Wednesday, June 27, 2012

Origami in the Boardroom: Lost Talent

By Neil Bohnert
A selection from Origami in the Boardroom and Other Misadventures in Nonprofit Governance©

I was attending a two-day board meeting, a regular gathering of executives from across the United States.  The primary purpose was to debate and formulate national policy issues.  Toward the end of the first day, as the meeting continued to drift aimlessly, I noticed the man to my left deftly folding his agenda into ever-smaller geometric segments until a three-dimensional form emerged.  Wonderful origami!  He handed me the finished work and whispered, “This is the best thing to come out of this meeting all day.”

My attention was riveted on his work, not because it was distracting and more entertaining than the meeting (although it was on both accounts), but more because it exhibited the great loss of talent so often designed into board meetings.  I’m not speaking of his talent for origami, but his experienced talent for analyzing, debating and deciding important issues.  And that talent was being squandered.   This was a CEO of a sizable organization in a major city whose mind could not be idle and who found the meeting so numbing his only recourse, besides walking out, was to make something constructive with the materials at hand.  It’s not incidental that it was the agenda he used, symbolizing clearly that the printed agenda had no value for him except as raw material for origami. 

The point of this story is there was a great opportunity lost.  The executive had taken time from his business to debate and construct important policy.  The board had assembled its collective wisdom to advance the organization.  Both parties lost in the exchange.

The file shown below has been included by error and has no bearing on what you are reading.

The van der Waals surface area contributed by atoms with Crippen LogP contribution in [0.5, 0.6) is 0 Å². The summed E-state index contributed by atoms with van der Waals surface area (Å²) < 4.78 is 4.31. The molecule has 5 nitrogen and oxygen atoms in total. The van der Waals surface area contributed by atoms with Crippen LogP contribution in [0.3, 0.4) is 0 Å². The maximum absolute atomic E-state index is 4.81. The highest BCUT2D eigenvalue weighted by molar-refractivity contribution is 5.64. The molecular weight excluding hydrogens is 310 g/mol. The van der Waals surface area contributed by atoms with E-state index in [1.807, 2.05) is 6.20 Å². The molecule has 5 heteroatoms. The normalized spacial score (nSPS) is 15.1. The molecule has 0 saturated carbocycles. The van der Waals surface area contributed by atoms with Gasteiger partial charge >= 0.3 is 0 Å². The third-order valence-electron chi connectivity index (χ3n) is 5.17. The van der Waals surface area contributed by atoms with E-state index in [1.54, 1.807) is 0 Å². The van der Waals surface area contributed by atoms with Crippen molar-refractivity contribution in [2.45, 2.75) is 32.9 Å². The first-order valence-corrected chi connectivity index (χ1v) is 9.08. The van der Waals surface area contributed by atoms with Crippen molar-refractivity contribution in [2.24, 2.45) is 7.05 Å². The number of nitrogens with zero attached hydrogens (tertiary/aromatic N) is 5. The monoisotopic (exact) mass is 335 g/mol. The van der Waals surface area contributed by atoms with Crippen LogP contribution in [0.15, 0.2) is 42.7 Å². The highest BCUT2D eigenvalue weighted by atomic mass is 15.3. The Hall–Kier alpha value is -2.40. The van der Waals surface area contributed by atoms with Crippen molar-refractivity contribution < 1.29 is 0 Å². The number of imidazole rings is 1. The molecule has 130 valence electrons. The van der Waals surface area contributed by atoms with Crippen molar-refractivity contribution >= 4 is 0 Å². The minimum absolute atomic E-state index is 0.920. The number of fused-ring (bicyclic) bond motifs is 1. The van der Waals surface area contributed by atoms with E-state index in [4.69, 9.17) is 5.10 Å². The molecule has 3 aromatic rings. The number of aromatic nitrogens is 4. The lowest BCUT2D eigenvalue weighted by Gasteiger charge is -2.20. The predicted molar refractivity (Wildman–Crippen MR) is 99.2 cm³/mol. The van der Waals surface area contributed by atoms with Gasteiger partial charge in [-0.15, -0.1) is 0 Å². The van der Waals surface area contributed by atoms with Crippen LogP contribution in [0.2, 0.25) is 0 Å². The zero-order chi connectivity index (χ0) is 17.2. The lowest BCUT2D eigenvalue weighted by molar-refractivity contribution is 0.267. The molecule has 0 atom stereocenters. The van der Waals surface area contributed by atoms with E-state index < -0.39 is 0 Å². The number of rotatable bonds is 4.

The second point is that the opportunity was squandered forever.  You may say it was unfortunate that some time was lost, but the reality is that it was an opportunity that was lost forever; one that can never be recaptured.  Every minute spent in a meeting is either an opportunity gained or an opportunity lost.  Foregoing the opportunity is not a postponement.  It is a loss—final.

Why do we permit such loss?  Why do we design such loss into our meetings?  Well, you say, we don’t purposely set out to waste time and talent.  Of course we don’t.  But we do allow meetings to be conducted in ways that are not focused on purpose and outcomes.  Agendas are loosely constructed (except when they’re fashioned into origami).  Discussions are unfocused.  Information is presented in time-consuming and mind-numbing ways. Decisions are often uninformed.  Important issues are underplayed or missed entirely and unimportant issues are overworked.  And the result is a meeting that is ineffective and underproductive.

A common complaint heard from volunteer board members is, “That meeting was a waste of time”.  The speaker may be saying it was a waste of my time; or we could have done all that in half the time; or there must be a better way to do what we need to do.  Whatever the specific meaning, the result is that feeling of loss.  And who has time to waste?  Who wants to feel that their contribution to a worthy mission is wasted?  And how do these people talk about the organization to others?

What, then, is the remedy?

We know people want to contribute.  We also know people have the capacity to do better.  What’s missing?  Probably it’s little more than the knowledge of how and where to begin.

Let’s start with giving up what we’ve “always done.”  Habits learned from our experiences on boards, councils, committees, school organizations, clubs, and myriad social organizations have evolved over 400 years when the first “modern” organizations emerged from feudalism.  Change begins with leaving behind the old habits.

Let’s start with taking on new practices that advance the organization and its mission.  After all, the core mission of the organization cannot be well served if the organization itself is not well served. 

Let’s start with redesigning our meetings to recognize and mobilize the wealth of talent in the boardroom and using it to meet the needs of today’s organization.

What can we learn from this story, a true-life misadventure?  The many forms of origami in the boardroom, or the mental equivalent, disengaging from the meeting, are signals that the group is ready to be re-energized.  The nurturing of a strong, effective governance function requires constant work and assessment. Origami is a marvelous talent, but not one to be displayed in the boardroom.

Let’s get started!

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